I really enjoyed the visit to Farnham Road Hospital yesterday and thank you to Ian, Andy, Claire and Sima for showing me round. I got to see first hand the care and attention that they provide to their service users and what a modern mental health unit looks like, including their ‘place of safety’ suites and one of their secure wards. The ward has individual bedrooms for service users and, my goodness, it’s good that we’ve moved way beyond the dormitory wards we had open even a few years ago. There was some striking digital kit there too, and I was particularly impressed with their remote monitoring technology and how it helps them to check on vital signs of service users at a distance and therefore maintain safety.

We must not forget our Green Plan! We launched it earlier this year and I wanted to take this opportunity to tell you about a couple of bits of progress..both are also about the benefits of investment.

Firstly, I’m pleased to hear that a project to introduce multi-use sharps containers orchestrated by the estates and facilities and health and safety teams (with some skilful steering by Lee Edwards our Head of Procurement, even though this wasn’t really about procurement) has had a really positive impact on our waste management system. We identified the need to retire old products due to their non-environmentally-friendly disposal method, which would see both the containers and their contents incinerated after one use. Since establishing new Sharpsmart containers in February, the team has prevented 13,620 single-use containers from being manufactured, meaning that almost seven tonnes of single-use plastic will not be incinerated. The new products have also contributed to the collection of 1,000kg of metal materials for recycling. It’s also improving health and safety with sharps. Well done to all involved!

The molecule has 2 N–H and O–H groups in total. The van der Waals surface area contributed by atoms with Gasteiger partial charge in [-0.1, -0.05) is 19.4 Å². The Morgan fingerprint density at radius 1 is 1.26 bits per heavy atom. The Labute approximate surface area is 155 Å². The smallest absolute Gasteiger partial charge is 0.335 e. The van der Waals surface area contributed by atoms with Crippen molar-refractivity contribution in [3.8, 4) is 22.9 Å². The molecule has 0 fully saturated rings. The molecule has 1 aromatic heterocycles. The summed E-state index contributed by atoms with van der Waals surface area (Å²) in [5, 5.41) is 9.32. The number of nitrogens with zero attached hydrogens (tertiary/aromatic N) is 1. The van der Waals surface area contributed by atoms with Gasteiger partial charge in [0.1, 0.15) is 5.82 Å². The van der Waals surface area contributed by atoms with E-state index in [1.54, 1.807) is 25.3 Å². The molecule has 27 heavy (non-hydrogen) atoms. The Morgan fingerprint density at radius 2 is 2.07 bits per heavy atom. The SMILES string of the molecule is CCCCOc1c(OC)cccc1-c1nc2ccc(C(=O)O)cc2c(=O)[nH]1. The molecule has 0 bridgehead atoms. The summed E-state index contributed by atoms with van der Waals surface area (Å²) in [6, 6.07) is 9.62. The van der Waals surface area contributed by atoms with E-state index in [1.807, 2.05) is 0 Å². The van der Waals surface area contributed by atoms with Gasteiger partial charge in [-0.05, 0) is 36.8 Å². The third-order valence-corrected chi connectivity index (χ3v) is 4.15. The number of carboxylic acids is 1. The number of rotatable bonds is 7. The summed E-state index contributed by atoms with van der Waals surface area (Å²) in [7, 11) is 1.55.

Secondly, this week I met with Lewis Jackson from Metrobus, the company that runs many of the buses that transport staff and patients to and from our hospitals. It was great! I am really pleased that our conversation confirmed how aligned our two organisations are on two specific things: 1) on our approach to green actions from using public transport and their zero emission investment (they are buying very expensive new buses), and; 2) our wish to reduce general reliance on cars to get to the site and helping patients and staff be better informed about using public transport. The investment is huge. Metrobus is swapping one third of its fleet for hydrogen-fuelled vehicles next year (so diesel buses go) and plans to become carbon neutral by 2025. This aligns with our Green Plan, which we published earlier in the year and sets out our goals around public transport…and it follows our ethos of commitment and actually doing something. On the point about improving information about public transport - keep an eye on SASHnet for details on the cheapest way to travel with Metrobus via their app! I also had the chance to put to him some of your questions from our Ask Paul session a few weeks ago and I’ll be in touch with updates from our discussions around improving evening bus timetables and connections between Crawley and East Surrey Hospital – watch this space.

Finally, a few weeks ago when I wrote this update I told you about the lung cancer screening in the community that our teams have helped set up as part of the cancer alliance. It was great to see footage from the launch publicised this week, with our very own Dr Kofi Nimako explaining clearly why this screening is so important.

Angela returns from her break on Wednesday next week, and I look forward to telling her about how everyone’s been working while she’s been away.

Best wishes
Paul Simpson
Deputy chief executive, chief finance officer and director of estates and facilities